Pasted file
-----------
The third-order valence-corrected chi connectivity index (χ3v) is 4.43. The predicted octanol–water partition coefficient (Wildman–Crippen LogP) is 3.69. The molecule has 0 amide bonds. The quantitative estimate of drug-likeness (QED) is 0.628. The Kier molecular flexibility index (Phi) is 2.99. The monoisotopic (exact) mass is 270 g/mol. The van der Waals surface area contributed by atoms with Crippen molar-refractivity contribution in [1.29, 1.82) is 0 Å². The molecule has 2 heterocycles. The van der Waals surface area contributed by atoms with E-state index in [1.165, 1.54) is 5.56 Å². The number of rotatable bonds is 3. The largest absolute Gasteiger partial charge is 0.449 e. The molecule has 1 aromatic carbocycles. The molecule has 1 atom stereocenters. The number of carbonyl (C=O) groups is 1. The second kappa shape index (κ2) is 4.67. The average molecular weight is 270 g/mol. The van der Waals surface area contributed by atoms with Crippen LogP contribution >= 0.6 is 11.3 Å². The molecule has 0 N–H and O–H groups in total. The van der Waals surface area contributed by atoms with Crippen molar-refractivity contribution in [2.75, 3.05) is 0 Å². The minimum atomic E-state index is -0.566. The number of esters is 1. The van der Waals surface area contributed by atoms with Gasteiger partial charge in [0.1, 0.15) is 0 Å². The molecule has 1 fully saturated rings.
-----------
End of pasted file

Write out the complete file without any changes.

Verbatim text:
The third-order valence-corrected chi connectivity index (χ3v) is 4.43. The predicted octanol–water partition coefficient (Wildman–Crippen LogP) is 3.69. The molecule has 0 amide bonds. The quantitative estimate of drug-likeness (QED) is 0.628. The Kier molecular flexibility index (Phi) is 2.99. The monoisotopic (exact) mass is 270 g/mol. The van der Waals surface area contributed by atoms with Crippen molar-refractivity contribution in [1.29, 1.82) is 0 Å². The molecule has 2 heterocycles. The van der Waals surface area contributed by atoms with E-state index in [1.165, 1.54) is 5.56 Å². The number of rotatable bonds is 3. The largest absolute Gasteiger partial charge is 0.449 e. The molecule has 1 aromatic carbocycles. The molecule has 1 atom stereocenters. The number of carbonyl (C=O) groups is 1. The second kappa shape index (κ2) is 4.67. The average molecular weight is 270 g/mol. The van der Waals surface area contributed by atoms with Crippen LogP contribution >= 0.6 is 11.3 Å². The molecule has 0 N–H and O–H groups in total. The van der Waals surface area contributed by atoms with Crippen molar-refractivity contribution in [2.75, 3.05) is 0 Å². The minimum atomic E-state index is -0.566. The number of esters is 1. The van der Waals surface area contributed by atoms with Gasteiger partial charge in [0.1, 0.15) is 0 Å². The molecule has 1 fully saturated rings.